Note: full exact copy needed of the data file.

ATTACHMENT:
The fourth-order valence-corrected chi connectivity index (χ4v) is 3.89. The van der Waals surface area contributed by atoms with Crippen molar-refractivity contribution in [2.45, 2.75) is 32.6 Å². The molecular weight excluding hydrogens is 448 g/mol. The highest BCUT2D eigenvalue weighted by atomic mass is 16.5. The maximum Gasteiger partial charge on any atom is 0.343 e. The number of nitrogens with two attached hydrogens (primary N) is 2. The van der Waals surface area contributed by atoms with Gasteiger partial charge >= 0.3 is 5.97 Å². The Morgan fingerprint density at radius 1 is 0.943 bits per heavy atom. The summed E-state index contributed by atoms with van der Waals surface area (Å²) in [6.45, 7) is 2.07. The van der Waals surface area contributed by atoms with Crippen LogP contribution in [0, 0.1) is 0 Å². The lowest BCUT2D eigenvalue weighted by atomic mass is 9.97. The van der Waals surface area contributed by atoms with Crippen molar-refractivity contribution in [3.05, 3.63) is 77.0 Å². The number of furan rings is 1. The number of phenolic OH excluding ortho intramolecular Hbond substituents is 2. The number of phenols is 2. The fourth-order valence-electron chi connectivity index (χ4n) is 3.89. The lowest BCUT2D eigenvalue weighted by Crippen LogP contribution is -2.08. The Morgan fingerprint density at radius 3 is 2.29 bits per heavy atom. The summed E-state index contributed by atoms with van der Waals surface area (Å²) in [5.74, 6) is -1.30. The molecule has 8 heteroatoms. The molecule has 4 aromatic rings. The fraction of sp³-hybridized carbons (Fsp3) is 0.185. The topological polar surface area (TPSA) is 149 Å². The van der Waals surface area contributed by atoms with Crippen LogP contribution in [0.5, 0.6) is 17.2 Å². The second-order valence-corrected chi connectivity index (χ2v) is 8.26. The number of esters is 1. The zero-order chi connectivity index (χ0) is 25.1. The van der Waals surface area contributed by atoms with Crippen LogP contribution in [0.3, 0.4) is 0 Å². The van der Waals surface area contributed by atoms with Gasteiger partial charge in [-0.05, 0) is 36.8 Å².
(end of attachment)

The fourth-order valence-corrected chi connectivity index (χ4v) is 3.89. The van der Waals surface area contributed by atoms with Crippen molar-refractivity contribution in [2.45, 2.75) is 32.6 Å². The molecular weight excluding hydrogens is 448 g/mol. The highest BCUT2D eigenvalue weighted by atomic mass is 16.5. The maximum Gasteiger partial charge on any atom is 0.343 e. The number of nitrogens with two attached hydrogens (primary N) is 2. The van der Waals surface area contributed by atoms with Gasteiger partial charge >= 0.3 is 5.97 Å². The Morgan fingerprint density at radius 1 is 0.943 bits per heavy atom. The summed E-state index contributed by atoms with van der Waals surface area (Å²) in [6.45, 7) is 2.07. The van der Waals surface area contributed by atoms with Crippen LogP contribution in [0, 0.1) is 0 Å². The lowest BCUT2D eigenvalue weighted by atomic mass is 9.97. The van der Waals surface area contributed by atoms with Crippen molar-refractivity contribution in [3.05, 3.63) is 77.0 Å². The number of furan rings is 1. The number of phenolic OH excluding ortho intramolecular Hbond substituents is 2. The number of phenols is 2. The fourth-order valence-electron chi connectivity index (χ4n) is 3.89. The lowest BCUT2D eigenvalue weighted by Crippen LogP contribution is -2.08. The Morgan fingerprint density at radius 3 is 2.29 bits per heavy atom. The summed E-state index contributed by atoms with van der Waals surface area (Å²) in [5.74, 6) is -1.30. The molecule has 8 heteroatoms. The molecule has 4 aromatic rings. The fraction of sp³-hybridized carbons (Fsp3) is 0.185. The topological polar surface area (TPSA) is 149 Å². The van der Waals surface area contributed by atoms with Crippen LogP contribution in [0.5, 0.6) is 17.2 Å². The second-order valence-corrected chi connectivity index (χ2v) is 8.26. The number of esters is 1. The zero-order chi connectivity index (χ0) is 25.1. The van der Waals surface area contributed by atoms with Crippen LogP contribution in [0.3, 0.4) is 0 Å². The van der Waals surface area contributed by atoms with Gasteiger partial charge in [-0.05, 0) is 36.8 Å².